APIs are the fundamental building block of modern software. While engineering teams have built extensive monitoring systems to check the health of code execution paths, they have little visibility into what's going on with APIs. An API failure can bring down systems and without proper monitoring in place, it can be very hard to debug what's going on.
The nature of development means systems are going to spring into existence and then back out again often, and that this rapid change is OK, which means your monitoring needs to be OK with it. The ability to monitor containers, ephemeral services, and the like, is a must.
Head Geek, SolarWinds
Let's go to the extreme and say you could only monitor one thing — that one thing would be microservice response time. In this brave new world, it's actually quite difficult to understand how well your revenue-critical application is performing. While traditional metrics still matter (CPU, memory, disk, etc), your response time on a microservice-by-microservice basis is the thing that matters the most. This single metric will tell you more about the customer experience than anything else. It will indicate downtime or more subtle performance problems in your application. While this metric alone will not tell you "why" something is going on, it will tell you "what" is happening and allow you to quickly isolate a problem to a handful of services or some set of underlying infrastructure.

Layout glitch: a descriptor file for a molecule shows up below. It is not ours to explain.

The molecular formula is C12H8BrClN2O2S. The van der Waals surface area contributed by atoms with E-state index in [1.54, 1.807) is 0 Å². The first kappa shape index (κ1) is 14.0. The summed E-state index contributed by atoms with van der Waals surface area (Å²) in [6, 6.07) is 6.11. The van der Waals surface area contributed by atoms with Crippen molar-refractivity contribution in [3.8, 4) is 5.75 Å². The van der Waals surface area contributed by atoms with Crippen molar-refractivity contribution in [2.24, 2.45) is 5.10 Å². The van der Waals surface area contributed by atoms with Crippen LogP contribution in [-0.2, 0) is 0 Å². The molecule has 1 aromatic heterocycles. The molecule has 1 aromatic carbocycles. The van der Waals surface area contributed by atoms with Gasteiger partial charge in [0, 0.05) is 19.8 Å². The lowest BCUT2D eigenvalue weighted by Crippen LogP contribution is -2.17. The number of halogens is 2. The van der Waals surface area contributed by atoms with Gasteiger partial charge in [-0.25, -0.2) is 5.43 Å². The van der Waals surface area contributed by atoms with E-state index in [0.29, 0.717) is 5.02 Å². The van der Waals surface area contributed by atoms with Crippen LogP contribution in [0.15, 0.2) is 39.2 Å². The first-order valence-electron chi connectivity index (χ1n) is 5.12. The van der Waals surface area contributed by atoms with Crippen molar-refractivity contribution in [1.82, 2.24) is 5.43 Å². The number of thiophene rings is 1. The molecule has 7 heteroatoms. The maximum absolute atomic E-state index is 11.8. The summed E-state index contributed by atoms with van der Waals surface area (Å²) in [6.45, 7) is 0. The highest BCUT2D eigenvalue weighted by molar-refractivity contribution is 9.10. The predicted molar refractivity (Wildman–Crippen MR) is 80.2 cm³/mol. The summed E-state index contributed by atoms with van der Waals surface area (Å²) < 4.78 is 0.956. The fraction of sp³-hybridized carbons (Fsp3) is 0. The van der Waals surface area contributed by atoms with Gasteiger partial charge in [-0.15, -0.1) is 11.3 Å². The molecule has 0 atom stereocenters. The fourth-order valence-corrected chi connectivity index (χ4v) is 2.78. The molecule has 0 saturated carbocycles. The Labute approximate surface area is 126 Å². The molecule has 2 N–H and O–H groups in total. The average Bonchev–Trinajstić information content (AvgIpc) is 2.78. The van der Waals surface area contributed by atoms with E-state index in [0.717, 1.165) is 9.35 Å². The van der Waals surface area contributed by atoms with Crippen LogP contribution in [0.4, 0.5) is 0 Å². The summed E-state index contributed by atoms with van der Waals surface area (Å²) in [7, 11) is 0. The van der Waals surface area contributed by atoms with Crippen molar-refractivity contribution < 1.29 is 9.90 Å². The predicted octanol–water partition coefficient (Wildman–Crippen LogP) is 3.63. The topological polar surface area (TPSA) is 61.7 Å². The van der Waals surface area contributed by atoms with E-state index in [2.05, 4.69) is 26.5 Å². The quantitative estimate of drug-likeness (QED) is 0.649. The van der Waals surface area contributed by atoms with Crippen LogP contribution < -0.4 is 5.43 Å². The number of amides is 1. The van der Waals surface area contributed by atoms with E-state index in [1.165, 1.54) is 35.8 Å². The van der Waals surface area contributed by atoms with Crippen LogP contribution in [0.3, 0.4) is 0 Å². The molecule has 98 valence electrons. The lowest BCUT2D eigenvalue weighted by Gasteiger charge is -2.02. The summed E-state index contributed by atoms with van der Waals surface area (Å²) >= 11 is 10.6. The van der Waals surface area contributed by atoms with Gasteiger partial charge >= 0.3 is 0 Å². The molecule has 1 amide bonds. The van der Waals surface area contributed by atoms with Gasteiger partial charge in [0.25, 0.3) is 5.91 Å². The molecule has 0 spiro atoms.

As you evolve and enhance your company's hybrid data center infrastructure to keep pace with your industry, understanding your unique workload I/O DNA is paramount to success. Real-time monitoring of the I/O path – from the virtual server to the storage array – is essential to ensuring digital performance. For mission-critical applications, understanding the performance of each and every transaction is the cornerstone of customer satisfaction and revenue assurance.
CMO, Virtual Instruments
Read Len Rosenthal's new blog on APMdigest: Infrastructure Monitoring for Digital Performance Assurance.
Read What You Should Be Monitoring to Ensure Digital Performance - Part 4, covering the infrastructure, including the cloud and the network.